Skip to main content

Thank you for visiting You are using a browser version with limited support for CSS. To obtain the best experience, we recommend you use a more up to date browser (or turn off compatibility mode in Internet Explorer). In the meantime, to ensure continued support, we are displaying the site without styles and JavaScript.

Detecting overlapping protein complexes in protein-protein interaction networks


We introduce clustering with overlapping neighborhood expansion (ClusterONE), a method for detecting potentially overlapping protein complexes from protein-protein interaction data. ClusterONE-derived complexes for several yeast data sets showed better correspondence with reference complexes in the Munich Information Center for Protein Sequence (MIPS) catalog and complexes derived from the Saccharomyces Genome Database (SGD) than the results of seven popular methods. The results also showed a high extent of functional homogeneity.

This is a preview of subscription content, access via your institution

Relevant articles

Open Access articles citing this article.

Access options

Rent or buy this article

Get just this article for as long as you need it


Prices may be subject to local taxes which are calculated during checkout

Figure 1: Benchmark results.


  1. Enright, A.J., van Dongen, S. & Ouzounis, C.A. Nucleic Acids Res. 30, 1575–1584 (2002).

    Article  CAS  Google Scholar 

  2. King, A., Pržulj, N. & Jurisica, I. Bioinformatics 20, 3013–3020 (2004).

    Article  CAS  Google Scholar 

  3. Pu, S., Wong, J., Turner, B., Cho, E. & Wodak, S. Nucleic Acids Res. 37, 825–831 (2009).

    Article  CAS  Google Scholar 

  4. Bader, G.D. & Hogue, C.W. BMC Bioinformatics 4, 2 (2003).

    Article  Google Scholar 

  5. Liu, G., Wong, L. & Chua, H.N. Bioinformatics 25, 1891–1897 (2009).

    Article  CAS  Google Scholar 

  6. Gavin, A. et al. Nature 440, 631–636 (2006).

    Article  CAS  Google Scholar 

  7. Krogan, N. et al. Nature 440, 637–643 (2006).

    Article  CAS  Google Scholar 

  8. Collins, S.R. et al. Mol. Cell. Proteomics 6, 439–450 (2007).

    Article  CAS  Google Scholar 

  9. Stark, C. et al. Nucleic Acids Res. 34, D535–D539 (2006).

    Article  CAS  Google Scholar 

  10. Frey, B.J. & Dueck, D. Science 315, 972–976 (2007).

    Article  CAS  Google Scholar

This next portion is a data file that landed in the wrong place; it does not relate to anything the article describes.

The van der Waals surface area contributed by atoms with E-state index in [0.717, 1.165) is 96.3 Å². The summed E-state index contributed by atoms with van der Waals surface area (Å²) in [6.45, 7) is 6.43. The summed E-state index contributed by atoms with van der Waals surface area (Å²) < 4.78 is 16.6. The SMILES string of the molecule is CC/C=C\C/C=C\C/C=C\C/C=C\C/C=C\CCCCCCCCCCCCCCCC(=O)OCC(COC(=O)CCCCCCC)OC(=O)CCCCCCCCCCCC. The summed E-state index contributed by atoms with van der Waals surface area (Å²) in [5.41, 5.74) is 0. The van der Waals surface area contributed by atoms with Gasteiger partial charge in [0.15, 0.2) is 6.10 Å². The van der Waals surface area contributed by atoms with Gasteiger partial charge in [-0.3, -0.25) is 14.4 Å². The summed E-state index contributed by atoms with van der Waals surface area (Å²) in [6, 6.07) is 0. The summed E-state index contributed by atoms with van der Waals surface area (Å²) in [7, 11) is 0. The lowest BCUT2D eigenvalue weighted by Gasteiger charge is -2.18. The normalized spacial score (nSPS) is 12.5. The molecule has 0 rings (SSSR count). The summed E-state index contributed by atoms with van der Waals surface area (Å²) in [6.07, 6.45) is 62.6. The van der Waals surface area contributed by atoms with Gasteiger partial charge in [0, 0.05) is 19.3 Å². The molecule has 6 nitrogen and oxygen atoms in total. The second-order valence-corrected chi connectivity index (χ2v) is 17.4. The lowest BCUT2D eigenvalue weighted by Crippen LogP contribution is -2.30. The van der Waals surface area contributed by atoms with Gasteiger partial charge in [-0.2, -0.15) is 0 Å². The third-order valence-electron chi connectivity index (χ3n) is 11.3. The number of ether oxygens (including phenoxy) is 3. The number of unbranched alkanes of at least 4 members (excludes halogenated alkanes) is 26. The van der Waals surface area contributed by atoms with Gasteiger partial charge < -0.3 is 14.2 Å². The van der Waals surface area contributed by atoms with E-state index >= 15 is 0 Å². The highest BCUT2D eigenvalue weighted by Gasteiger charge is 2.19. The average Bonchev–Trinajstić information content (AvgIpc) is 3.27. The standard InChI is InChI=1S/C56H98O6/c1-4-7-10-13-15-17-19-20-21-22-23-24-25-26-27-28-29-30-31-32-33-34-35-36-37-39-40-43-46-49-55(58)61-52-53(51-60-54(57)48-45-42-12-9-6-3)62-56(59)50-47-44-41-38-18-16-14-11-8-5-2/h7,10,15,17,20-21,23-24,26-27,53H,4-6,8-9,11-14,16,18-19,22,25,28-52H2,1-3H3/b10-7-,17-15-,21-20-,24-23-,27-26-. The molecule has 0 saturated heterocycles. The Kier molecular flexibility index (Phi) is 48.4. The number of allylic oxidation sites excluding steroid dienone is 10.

11. Palla, G., Derényi, I., Farkas, I. & Vicsek, T. Nature 435, 814–818 (2005).

    Article  CAS  Google Scholar 

  12. Macropol, K., Can, T. & Singh, A. BMC Bioinformatics 10, 283 (2009).

    Article  Google Scholar 

  13. Mewes, H.W. et al. Nucleic Acids Res. 32, D41–D44 (2004).

    Article  CAS  Google Scholar 

  14. Brohée, S. & van Helden, J. BMC Bioinformatics 7, 488 (2006).

    Article  Google Scholar 

  15. Radicchi, F., Castellano, C., Cecconi, F., Loreto, V. & Parisi, D. Proc. Natl. Acad. Sci. USA 101, 2658–2663 (2004).

    Article  CAS  Google Scholar 

  16. Jansen, R. & Gerstein, M. Curr. Opin. Microbiol. 7, 535–545 (2004).

    Article  CAS  Google Scholar 

  17. Jansen, R. et al. Science 302, 449–453 (2003).

    Article  CAS  Google Scholar 

  18. Friedel, C.C., Krumsiek, J. & Zimmer, R. J. Comput. Biol. 16, 971–987 (2009).

    Article  CAS  Google Scholar 

  19. Huh, W.-K.K. et al. Nature 425, 686–691 (2003).

    Article  CAS  Google Scholar 

  20. Benjamini, Y. & Hochberg, Y. J. R. Stat. Soc. B 57, 289–300 (1995).

    Google Scholar 

  21. Hong, E. et al. Nucleic Acids Res. 36, D577–D581 (2008).

    Article  CAS  Google Scholar 

  22. Ashburner, M. et al. Nat. Genet. 25, 25–29 (2000).

    Article  CAS  Google Scholar 

  23. Dwight, S. et al. Nucleic Acids Res. 30, 69–72 (2002).

    Article  CAS  Google Scholar 

  24. Shannon, P. et al. Genome Res. 13, 2498–2504 (2003).

    Article  CAS  Google Scholar 

  25. Krumsiek, J., Friedel, C.C. & Zimmer, R. Bioinformatics 24, 2115–2116 (2008).

    Article  CAS  Google Scholar 

Download references


T.N. was supported by the Newton International Fellowship Scheme of the Royal Society grant NF080750. A.P. was supported by the Biotechnology and Biological Sciences Research Council New Investigator grant BB/F00964X/1. H.Y. was supported by US National Institute of General Medical Sciences grant R01 GM097358.

Author information

Authors and Affiliations



T.N. and A.P. conceived the study. T.N. devised and implemented the algorithm and conducted benchmarks. H.Y. evaluated the biological relevance of the results. A.P. supervised the project. H.Y., T.N. and A.P. discussed the results and implications. A.P. and T.N. wrote the manuscript.

Corresponding authors

Correspondence to Haiyuan Yu or Alberto Paccanaro.

Ethics declarations

Competing interests

The authors declare no competing financial interests.

Supplementary information

Supplementary Text and Figures

Supplementary Figures 1–8, Supplementary Tables 1–4, Supplementary Discussion (PDF 1310 kb)

Supplementary Data 1

Input data files used in the benchmarks. (ZIP 525 kb)

Supplementary Data 2

Gold standard data files used in the benchmarks. (ZIP 17 kb)

Rights and permissions

Reprints and Permissions

About this article

Cite this article

Nepusz, T., Yu, H. & Paccanaro, A. Detecting overlapping protein complexes in protein-protein interaction networks. Nat Methods 9, 471–472 (2012).

Download citation

  • Received:

  • Accepted:

  • Published:

  • Issue Date:

  • DOI:

This article is cited by


Quick links

Nature Briefing

Sign up for the Nature Briefing newsletter — what matters in science, free to your inbox daily.

Get the most important science stories of the day, free in your inbox. Sign up for Nature Briefing